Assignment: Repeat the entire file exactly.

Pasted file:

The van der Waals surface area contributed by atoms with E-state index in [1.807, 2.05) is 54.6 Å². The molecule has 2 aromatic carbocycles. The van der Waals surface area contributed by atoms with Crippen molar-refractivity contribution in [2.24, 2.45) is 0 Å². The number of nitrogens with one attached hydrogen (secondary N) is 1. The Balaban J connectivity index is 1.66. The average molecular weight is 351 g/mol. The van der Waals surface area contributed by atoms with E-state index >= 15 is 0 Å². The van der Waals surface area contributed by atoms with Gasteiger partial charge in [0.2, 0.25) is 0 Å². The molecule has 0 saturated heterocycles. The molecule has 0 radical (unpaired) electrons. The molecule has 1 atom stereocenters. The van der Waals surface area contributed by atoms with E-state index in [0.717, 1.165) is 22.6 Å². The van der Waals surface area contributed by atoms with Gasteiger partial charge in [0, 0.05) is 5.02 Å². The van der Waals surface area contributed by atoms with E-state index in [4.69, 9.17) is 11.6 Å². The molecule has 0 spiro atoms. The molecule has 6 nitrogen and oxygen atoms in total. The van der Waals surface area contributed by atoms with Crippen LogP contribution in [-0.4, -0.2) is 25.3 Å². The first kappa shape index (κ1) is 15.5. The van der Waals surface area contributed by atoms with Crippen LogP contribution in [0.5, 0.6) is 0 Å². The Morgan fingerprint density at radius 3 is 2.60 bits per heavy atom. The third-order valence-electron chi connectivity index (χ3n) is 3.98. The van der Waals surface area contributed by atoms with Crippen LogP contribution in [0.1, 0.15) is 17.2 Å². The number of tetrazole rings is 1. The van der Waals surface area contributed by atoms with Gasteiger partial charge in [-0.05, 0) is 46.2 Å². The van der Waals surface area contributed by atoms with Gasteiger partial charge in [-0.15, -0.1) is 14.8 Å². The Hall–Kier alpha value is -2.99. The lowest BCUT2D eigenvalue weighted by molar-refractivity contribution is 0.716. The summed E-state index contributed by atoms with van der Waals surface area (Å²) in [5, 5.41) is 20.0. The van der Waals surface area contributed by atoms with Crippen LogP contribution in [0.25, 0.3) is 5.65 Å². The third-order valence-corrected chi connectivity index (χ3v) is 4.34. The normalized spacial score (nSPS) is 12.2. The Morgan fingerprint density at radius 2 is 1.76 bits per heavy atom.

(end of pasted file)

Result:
The van der Waals surface area contributed by atoms with E-state index in [1.807, 2.05) is 54.6 Å². The molecule has 2 aromatic carbocycles. The van der Waals surface area contributed by atoms with Crippen molar-refractivity contribution in [2.24, 2.45) is 0 Å². The number of nitrogens with one attached hydrogen (secondary N) is 1. The Balaban J connectivity index is 1.66. The average molecular weight is 351 g/mol. The van der Waals surface area contributed by atoms with E-state index >= 15 is 0 Å². The van der Waals surface area contributed by atoms with Gasteiger partial charge in [0.2, 0.25) is 0 Å². The molecule has 0 saturated heterocycles. The molecule has 0 radical (unpaired) electrons. The molecule has 1 atom stereocenters. The van der Waals surface area contributed by atoms with E-state index in [0.717, 1.165) is 22.6 Å². The van der Waals surface area contributed by atoms with Gasteiger partial charge in [0, 0.05) is 5.02 Å². The van der Waals surface area contributed by atoms with E-state index in [4.69, 9.17) is 11.6 Å². The molecule has 0 spiro atoms. The molecule has 6 nitrogen and oxygen atoms in total. The van der Waals surface area contributed by atoms with Crippen LogP contribution in [-0.4, -0.2) is 25.3 Å². The first kappa shape index (κ1) is 15.5. The van der Waals surface area contributed by atoms with Crippen LogP contribution in [0.5, 0.6) is 0 Å². The Morgan fingerprint density at radius 3 is 2.60 bits per heavy atom. The third-order valence-electron chi connectivity index (χ3n) is 3.98. The van der Waals surface area contributed by atoms with Crippen LogP contribution in [0.1, 0.15) is 17.2 Å². The number of tetrazole rings is 1. The van der Waals surface area contributed by atoms with Gasteiger partial charge in [-0.05, 0) is 46.2 Å². The van der Waals surface area contributed by atoms with Gasteiger partial charge in [-0.15, -0.1) is 14.8 Å². The Hall–Kier alpha value is -2.99. The lowest BCUT2D eigenvalue weighted by molar-refractivity contribution is 0.716. The summed E-state index contributed by atoms with van der Waals surface area (Å²) in [5, 5.41) is 20.0. The van der Waals surface area contributed by atoms with Crippen LogP contribution in [0.25, 0.3) is 5.65 Å². The third-order valence-corrected chi connectivity index (χ3v) is 4.34. The normalized spacial score (nSPS) is 12.2. The Morgan fingerprint density at radius 2 is 1.76 bits per heavy atom.